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Local Logon Process for Windows 2000

This article has been archived. It is offered "as is" and will no longer be updated.
This article describes how Windows 2000 authenticates users on your local computer.
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When you log on to a computer running Windows 2000 Professional or Server, Windows 2000 uses two authentication procedures to log you on locally. Windows attempts to use Kerberos as the primary source of user authentication. If the Key Distribution Center (KDC) service is not found for Kerberos authentication, then Windows uses Windows NT LanManager(NTLM) security to authenticate users in the local Security Accounts Manager (SAM) database.

KDC is a service that runs on all domain controllers and works with Active Directory and Kerberos security authentication services. If the KDC service is not available when you log on to your computer, Kerberos cannot authenticate the user. Windows 2000 uses the NTLM security system for compatibility with earlier versions of Windows NT.

Local logon authentication uses the following steps:
  1. You type your user name and password. The Graphical Identification and Authentication (GINA) component collects your user name and password.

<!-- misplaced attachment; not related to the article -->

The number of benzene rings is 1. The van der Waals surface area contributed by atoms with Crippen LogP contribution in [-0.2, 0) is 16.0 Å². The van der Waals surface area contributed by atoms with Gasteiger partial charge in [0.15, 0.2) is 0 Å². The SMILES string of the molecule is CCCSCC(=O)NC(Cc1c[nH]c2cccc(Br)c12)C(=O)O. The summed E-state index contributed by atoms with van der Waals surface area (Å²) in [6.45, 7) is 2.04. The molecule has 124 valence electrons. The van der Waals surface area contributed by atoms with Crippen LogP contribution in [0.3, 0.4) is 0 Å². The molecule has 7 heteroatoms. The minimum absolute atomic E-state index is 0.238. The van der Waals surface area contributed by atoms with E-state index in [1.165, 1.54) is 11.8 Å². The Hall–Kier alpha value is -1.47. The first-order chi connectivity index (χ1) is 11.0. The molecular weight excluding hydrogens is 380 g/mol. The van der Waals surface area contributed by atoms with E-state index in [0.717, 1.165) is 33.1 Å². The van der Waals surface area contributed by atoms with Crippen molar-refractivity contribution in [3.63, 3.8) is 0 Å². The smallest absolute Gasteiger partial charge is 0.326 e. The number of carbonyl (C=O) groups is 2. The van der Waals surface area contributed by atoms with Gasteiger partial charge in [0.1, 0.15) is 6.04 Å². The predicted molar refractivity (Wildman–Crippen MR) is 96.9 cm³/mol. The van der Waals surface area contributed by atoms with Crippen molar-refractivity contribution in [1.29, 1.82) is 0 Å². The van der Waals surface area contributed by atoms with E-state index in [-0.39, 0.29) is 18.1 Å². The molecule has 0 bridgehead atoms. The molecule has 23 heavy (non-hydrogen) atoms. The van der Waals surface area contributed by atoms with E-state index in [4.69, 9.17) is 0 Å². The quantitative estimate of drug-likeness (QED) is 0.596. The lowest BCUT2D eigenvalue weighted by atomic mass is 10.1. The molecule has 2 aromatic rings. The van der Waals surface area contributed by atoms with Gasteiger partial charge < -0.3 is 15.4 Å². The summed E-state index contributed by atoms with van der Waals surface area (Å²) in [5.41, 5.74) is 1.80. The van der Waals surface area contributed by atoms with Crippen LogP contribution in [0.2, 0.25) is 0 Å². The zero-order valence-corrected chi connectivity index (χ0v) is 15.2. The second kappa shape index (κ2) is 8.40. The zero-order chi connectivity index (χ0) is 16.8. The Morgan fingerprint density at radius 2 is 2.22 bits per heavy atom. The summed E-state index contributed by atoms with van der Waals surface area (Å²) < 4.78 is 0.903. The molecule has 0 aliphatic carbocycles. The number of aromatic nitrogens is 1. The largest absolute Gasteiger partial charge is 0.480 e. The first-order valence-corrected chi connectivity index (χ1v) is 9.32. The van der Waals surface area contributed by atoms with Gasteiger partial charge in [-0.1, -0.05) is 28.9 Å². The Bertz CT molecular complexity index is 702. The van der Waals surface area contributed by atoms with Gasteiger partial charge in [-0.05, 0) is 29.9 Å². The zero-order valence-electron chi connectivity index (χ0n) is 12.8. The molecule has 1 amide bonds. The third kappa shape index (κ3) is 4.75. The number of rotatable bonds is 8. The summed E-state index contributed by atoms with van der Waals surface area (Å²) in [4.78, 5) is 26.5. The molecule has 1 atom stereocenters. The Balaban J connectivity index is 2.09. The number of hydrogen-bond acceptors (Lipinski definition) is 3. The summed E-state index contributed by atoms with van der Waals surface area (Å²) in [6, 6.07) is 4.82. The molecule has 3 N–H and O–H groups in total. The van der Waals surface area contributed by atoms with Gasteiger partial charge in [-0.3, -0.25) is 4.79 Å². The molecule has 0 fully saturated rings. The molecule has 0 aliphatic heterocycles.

2. GINA passes the secure information to the Local Security Authority (LSA) for authentication.
  3. The LSA passes the information to the Security Support Provider Interface (SSPI). SSPI is an interface that communicates to both Kerberos and NTLM services and allows developers to write security aware applications without knowing Kerberos or NTLM specifics.
  4. SSPI passes the user name and password to Kerberos SSP. Kerberos SSP checks to see if the target computer name is the local computer or the domain name. Kerberos passes an error message to SSPI if it is the local computer name. The computer generates an internal error not visible to the user. The following error message is passed back if the network was checked and no KDC could be found:
    No logon server available.
  5. The internal error message triggers SSPI to start the process over again with GINA. GINA passes the information to LSA again, and then LSA passes the information to SSPI again.
  6. This time, SSPI passes the user name and password to the NTLM driver MSV1-0 SSP. The NTLM driver uses the Netlogon service to validate the user against the local SAM database.
  7. You receive the following error message only if both Kerberos and NTLM fail to authenticate your user account:
    Logon Message.

    The system could not log you on. Make sure your User name and domain are correct, then type you password again. Letters in passwords must be typed using the correct case. Make sure that Caps Lock is not accidentally on.
    NOTE: This error message is the same whether the password is typed incorrectly or the user name is not in the local SAM database. This is done to increase security.

Article ID: 231789 - Last Review: 01/11/2015 02:51:50 - Revision: 4.0

Microsoft Windows 2000 Server, Microsoft Windows 2000 Advanced Server, Microsoft Windows 2000 Professional Edition

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